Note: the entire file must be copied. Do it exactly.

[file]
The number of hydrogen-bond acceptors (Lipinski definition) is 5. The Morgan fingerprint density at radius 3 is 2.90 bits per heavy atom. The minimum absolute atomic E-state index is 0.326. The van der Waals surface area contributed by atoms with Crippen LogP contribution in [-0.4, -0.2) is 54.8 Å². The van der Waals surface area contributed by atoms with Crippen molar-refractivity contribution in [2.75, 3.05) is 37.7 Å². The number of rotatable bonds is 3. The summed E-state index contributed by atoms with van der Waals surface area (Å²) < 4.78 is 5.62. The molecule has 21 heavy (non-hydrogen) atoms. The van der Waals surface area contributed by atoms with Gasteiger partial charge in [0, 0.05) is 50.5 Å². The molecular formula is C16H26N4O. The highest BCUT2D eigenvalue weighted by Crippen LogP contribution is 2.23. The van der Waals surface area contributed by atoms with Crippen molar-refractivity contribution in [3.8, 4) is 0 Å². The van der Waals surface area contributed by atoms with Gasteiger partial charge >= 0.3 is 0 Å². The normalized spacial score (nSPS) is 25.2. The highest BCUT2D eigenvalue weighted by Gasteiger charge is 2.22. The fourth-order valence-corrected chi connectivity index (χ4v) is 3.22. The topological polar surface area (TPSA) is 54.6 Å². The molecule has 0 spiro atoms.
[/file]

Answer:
The number of hydrogen-bond acceptors (Lipinski definition) is 5. The Morgan fingerprint density at radius 3 is 2.90 bits per heavy atom. The minimum absolute atomic E-state index is 0.326. The van der Waals surface area contributed by atoms with Crippen LogP contribution in [-0.4, -0.2) is 54.8 Å². The van der Waals surface area contributed by atoms with Crippen molar-refractivity contribution in [2.75, 3.05) is 37.7 Å². The number of rotatable bonds is 3. The summed E-state index contributed by atoms with van der Waals surface area (Å²) < 4.78 is 5.62. The molecule has 21 heavy (non-hydrogen) atoms. The van der Waals surface area contributed by atoms with Gasteiger partial charge in [0, 0.05) is 50.5 Å². The molecular formula is C16H26N4O. The highest BCUT2D eigenvalue weighted by Crippen LogP contribution is 2.23. The van der Waals surface area contributed by atoms with Crippen molar-refractivity contribution in [3.8, 4) is 0 Å². The van der Waals surface area contributed by atoms with Gasteiger partial charge >= 0.3 is 0 Å². The normalized spacial score (nSPS) is 25.2. The highest BCUT2D eigenvalue weighted by Gasteiger charge is 2.22. The fourth-order valence-corrected chi connectivity index (χ4v) is 3.22. The topological polar surface area (TPSA) is 54.6 Å². The molecule has 0 spiro atoms.